What Wondrous Love Is This
1 What wondrous love is this, O my soul, O my soul!
What wondrous love is this, O my soul!
What wondrous love is this that caused the Lord of bliss
to bear the dreadful curse for my soul, for my soul,
to bear the dreadful curse for my soul?
2 When I was sinking down, sinking down, sinking down,
when I was sinking down, sinking down;
when I was sinking down beneath God’s righteous frown,
Christ laid aside his crown for my soul, for my soul,
Christ laid aside his crown for my soul.
other verses are fine…
How Deep the Father’s Love For Us
How deep the Fatherâ€™s love for us,
How vast beyond all measure,
That He should give His only Son
To make a wretch His treasure.
How great the pain of searing loss –
The Father turns His face away,
As wounds which mar the Chosen One
Bring many sons to glory.
Behold the man upon a cross,
My sin upon His shoulders;
Ashamed, I hear my mocking voice
Call out among the scoffers.
It was my sin that held Him there
Until it was accomplished;
His dying breath has brought me life –
I know that it is finished.
Russell Moore (Baptist theologian) says, ” Too often, and for too long, American ‘Christianity’ has been a political agenda in search of a gospel useful enough to accommodate it.”
Brian talks about how messed up our vision of the purpose of the church became when we seized the tool of political pragmatism after Constantine established Christianity as the state religion. Political partisanship costs us our prophetic voice (a. Our mission is to be faithful as God’s alternative society…being the image of God and the expression of his love
One trip south to Kajiji, by the Angolan border, MAF planned to take Dad and his group to a Mennonite mission station there. It was Jean Sakala, Dede Kikavuanga Dongo, Paul and Joseph Tsasa. They needed two thousand dollars minimum for the trip (two return flights to the MAF station for dropoff and pickup). The two brothers seemed to always get sick when flying and by the time they arrived at the station they were green in the face.
They were feeling so sick that they laid out on the ground in the shade of the Cessna’s wings and the pilot hung around a little longer than customary to make sure they were OK. There was a great procession of greeting and singing in good Congolese fashion, choirs singing, children waving and cheering. Eventually the commotion died down and people trickled away when they understood there would be some delay until these boys recovered.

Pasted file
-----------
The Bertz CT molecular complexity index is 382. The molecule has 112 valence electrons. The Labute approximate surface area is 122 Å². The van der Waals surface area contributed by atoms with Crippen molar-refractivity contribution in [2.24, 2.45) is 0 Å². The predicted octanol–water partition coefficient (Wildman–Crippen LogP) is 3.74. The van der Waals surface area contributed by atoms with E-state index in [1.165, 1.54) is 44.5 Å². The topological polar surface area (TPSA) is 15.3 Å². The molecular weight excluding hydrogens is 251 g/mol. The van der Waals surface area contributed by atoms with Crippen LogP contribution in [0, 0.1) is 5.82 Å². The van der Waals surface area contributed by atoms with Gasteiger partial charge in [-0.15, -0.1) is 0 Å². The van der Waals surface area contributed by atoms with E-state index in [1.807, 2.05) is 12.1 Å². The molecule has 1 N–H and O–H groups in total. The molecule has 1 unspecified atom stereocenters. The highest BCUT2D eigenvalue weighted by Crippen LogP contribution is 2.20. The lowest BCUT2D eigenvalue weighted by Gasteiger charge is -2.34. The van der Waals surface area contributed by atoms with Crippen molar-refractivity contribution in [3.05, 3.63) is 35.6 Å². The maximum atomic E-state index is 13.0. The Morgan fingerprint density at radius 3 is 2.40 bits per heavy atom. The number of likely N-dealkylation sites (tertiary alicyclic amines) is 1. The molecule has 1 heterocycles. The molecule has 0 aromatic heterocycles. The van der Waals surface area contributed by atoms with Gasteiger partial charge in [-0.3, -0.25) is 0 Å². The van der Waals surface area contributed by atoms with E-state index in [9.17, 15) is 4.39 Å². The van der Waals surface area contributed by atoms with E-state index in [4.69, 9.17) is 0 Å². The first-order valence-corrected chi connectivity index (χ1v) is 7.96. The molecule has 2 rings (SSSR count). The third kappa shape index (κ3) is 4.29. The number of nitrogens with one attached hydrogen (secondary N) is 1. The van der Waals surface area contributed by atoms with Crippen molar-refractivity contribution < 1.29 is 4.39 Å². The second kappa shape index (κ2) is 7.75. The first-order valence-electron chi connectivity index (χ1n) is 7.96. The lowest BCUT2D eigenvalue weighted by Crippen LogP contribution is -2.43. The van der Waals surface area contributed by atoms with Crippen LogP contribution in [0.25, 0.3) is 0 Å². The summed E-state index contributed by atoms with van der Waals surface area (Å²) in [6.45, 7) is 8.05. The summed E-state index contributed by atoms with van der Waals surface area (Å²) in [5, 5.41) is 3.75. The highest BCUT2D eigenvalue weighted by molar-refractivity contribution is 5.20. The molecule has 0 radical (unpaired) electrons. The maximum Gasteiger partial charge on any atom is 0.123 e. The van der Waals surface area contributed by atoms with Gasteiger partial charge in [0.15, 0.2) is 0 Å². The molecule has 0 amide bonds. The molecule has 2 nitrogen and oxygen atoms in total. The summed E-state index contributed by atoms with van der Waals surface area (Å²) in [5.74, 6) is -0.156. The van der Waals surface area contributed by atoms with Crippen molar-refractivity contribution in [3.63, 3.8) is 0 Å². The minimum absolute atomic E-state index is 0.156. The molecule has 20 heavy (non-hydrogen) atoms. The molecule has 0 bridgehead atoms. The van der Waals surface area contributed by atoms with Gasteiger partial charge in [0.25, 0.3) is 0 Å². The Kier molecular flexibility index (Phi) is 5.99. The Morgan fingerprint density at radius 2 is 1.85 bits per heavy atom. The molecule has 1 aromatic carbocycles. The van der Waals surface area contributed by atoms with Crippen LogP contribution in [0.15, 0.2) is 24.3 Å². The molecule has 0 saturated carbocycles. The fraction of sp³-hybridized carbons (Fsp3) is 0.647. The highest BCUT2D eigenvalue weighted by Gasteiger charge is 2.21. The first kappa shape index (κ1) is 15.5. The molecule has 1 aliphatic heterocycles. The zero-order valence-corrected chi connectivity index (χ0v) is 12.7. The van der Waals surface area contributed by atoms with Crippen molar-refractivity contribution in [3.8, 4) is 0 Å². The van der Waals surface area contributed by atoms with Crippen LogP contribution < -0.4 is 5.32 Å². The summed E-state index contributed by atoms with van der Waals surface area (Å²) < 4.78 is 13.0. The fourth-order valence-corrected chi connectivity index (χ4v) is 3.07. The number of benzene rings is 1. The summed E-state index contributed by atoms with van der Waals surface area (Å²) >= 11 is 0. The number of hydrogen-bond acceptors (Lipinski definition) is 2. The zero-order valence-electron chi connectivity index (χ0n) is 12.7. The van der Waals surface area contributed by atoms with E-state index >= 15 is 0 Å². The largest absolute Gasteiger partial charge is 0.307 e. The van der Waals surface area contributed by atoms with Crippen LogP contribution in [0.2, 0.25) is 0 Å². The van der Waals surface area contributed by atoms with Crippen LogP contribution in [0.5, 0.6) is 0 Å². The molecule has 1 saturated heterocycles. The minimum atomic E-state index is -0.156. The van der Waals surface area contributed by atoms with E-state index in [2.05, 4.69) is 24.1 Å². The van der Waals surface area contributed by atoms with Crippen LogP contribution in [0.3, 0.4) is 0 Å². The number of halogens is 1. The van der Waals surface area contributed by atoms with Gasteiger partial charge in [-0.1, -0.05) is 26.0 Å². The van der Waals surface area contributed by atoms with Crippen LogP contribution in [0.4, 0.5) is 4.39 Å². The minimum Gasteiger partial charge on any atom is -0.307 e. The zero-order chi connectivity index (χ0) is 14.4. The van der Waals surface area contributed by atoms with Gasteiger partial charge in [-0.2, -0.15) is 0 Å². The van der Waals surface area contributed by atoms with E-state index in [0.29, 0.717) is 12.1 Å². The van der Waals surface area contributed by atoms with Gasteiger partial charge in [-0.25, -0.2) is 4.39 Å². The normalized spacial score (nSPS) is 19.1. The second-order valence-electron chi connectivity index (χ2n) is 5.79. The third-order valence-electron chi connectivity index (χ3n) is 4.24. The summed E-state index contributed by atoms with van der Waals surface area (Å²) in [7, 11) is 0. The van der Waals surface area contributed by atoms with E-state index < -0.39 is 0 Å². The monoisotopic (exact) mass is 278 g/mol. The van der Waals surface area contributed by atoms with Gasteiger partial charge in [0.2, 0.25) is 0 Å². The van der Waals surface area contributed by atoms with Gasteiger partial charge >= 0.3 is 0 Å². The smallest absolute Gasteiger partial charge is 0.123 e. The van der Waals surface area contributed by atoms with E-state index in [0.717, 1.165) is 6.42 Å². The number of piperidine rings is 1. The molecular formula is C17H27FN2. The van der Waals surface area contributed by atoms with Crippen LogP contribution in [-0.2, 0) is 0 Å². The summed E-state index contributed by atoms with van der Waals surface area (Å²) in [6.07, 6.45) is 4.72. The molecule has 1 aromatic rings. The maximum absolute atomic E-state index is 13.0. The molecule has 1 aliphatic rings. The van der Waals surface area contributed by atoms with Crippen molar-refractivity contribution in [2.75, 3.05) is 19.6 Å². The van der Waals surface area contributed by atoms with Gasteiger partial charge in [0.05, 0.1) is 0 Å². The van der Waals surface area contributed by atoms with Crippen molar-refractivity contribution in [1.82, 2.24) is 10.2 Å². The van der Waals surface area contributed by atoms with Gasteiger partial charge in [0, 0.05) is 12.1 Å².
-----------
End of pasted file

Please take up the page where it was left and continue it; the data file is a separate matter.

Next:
The unusual delay brought just the right window of opportunity for what followed. Two men approached the pilot and group out of breath, exhausted and anxious looking, sweating all over. They were urgently asking the pilot to fly them out of there…it appeared anywhere was fine.
This is taken from the Culture Translator email newsletter from axis.org
How Am I Doing?
Itâ€™s one of the scariest questions we can ask. Asking ourselves how weâ€™re doing requires vulnerability, honesty, and the willingness to admit failure or that weâ€™re not ok. Asking others how weâ€™re doing means willingly opening ourselves to criticism, which can be painful. So asking our children how weâ€™re doing as parents? Yikes! Yet itâ€™s the only way we can measure our progress or make meaningful improvements. You canâ€™t fix what you donâ€™t know is broken! Sure, your children may want you to make changes that you know arenâ€™t actually good for them, but they also may surprise you with their insight, desires, and dreams. In that vein, pastor and blogger Todd Wagner surveys his kids every six months or year so they have a safe and easy way to provide feedback about how heâ€™s doing as a father. The following are 11 questions he uses as a starting point.
1. What have been some of the best times youâ€™ve had with your dad/mom this past year?
2. If you had to give me some advice on how to be a better dad/mom, what would it be? Why?
3. If you and I could sit down and talk about anything, what would it be?
4. What are some of the things that are making you anxious, fearful, or discouraged right now so I can pray for you?
5. Whatâ€™s something you would like to do with me?
6. How can I help you grow in your love for God and in your ability to serve and live faithfully for Him?
7. What has been the best thing Iâ€™ve done (or that weâ€™ve done together as a family) this last year that has helped you most in your understanding of God and His love for you?
8. What would you say has been the biggest area of growth for you in the last year?
9. What have you learned about God/Christ/faith this last year that has blessed you?
10. If you could grow in any area in the next 12 months, where would you want it to be?
11. What do you think your dad/mom is most passionate about?
Let us know how it goes for you or if you have any great questions youâ€™ve used in the past. Weâ€™d love to hear your stories! Todd was also part of our Parenting Teens Summit, and itâ€™s not too late to watch his helpful interview. See â€œLast Chanceâ€ below for more details.